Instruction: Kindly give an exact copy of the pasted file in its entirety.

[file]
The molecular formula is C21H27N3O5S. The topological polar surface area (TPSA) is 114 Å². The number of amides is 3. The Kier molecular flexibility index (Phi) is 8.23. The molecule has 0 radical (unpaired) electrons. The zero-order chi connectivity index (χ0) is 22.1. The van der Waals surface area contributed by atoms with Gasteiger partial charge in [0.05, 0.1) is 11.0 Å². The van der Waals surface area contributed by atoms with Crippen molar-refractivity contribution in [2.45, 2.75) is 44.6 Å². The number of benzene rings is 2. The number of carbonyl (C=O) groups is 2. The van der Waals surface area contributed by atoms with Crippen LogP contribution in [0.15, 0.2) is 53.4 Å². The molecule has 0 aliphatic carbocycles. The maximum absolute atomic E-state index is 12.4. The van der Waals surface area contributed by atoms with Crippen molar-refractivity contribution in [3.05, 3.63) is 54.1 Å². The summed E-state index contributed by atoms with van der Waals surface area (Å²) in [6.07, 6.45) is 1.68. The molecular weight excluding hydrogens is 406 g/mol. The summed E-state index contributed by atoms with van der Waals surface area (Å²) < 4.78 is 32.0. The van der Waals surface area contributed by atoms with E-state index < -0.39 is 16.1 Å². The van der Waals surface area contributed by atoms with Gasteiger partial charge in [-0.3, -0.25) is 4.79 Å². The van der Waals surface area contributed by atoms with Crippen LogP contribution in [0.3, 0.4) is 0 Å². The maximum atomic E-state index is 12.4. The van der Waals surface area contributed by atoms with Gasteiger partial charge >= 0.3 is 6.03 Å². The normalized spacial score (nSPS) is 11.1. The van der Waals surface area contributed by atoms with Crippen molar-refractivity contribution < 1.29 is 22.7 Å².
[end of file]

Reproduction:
The molecular formula is C21H27N3O5S. The topological polar surface area (TPSA) is 114 Å². The number of amides is 3. The Kier molecular flexibility index (Phi) is 8.23. The molecule has 0 radical (unpaired) electrons. The zero-order chi connectivity index (χ0) is 22.1. The van der Waals surface area contributed by atoms with Gasteiger partial charge in [0.05, 0.1) is 11.0 Å². The van der Waals surface area contributed by atoms with Crippen molar-refractivity contribution in [2.45, 2.75) is 44.6 Å². The number of benzene rings is 2. The number of carbonyl (C=O) groups is 2. The van der Waals surface area contributed by atoms with Crippen LogP contribution in [0.15, 0.2) is 53.4 Å². The molecule has 0 aliphatic carbocycles. The maximum absolute atomic E-state index is 12.4. The van der Waals surface area contributed by atoms with Crippen molar-refractivity contribution in [3.05, 3.63) is 54.1 Å². The summed E-state index contributed by atoms with van der Waals surface area (Å²) in [6.07, 6.45) is 1.68. The molecular weight excluding hydrogens is 406 g/mol. The summed E-state index contributed by atoms with van der Waals surface area (Å²) < 4.78 is 32.0. The van der Waals surface area contributed by atoms with E-state index < -0.39 is 16.1 Å². The van der Waals surface area contributed by atoms with Gasteiger partial charge in [-0.3, -0.25) is 4.79 Å². The van der Waals surface area contributed by atoms with Crippen LogP contribution in [0.3, 0.4) is 0 Å². The maximum atomic E-state index is 12.4. The van der Waals surface area contributed by atoms with Gasteiger partial charge >= 0.3 is 6.03 Å². The normalized spacial score (nSPS) is 11.1. The van der Waals surface area contributed by atoms with Crippen molar-refractivity contribution < 1.29 is 22.7 Å².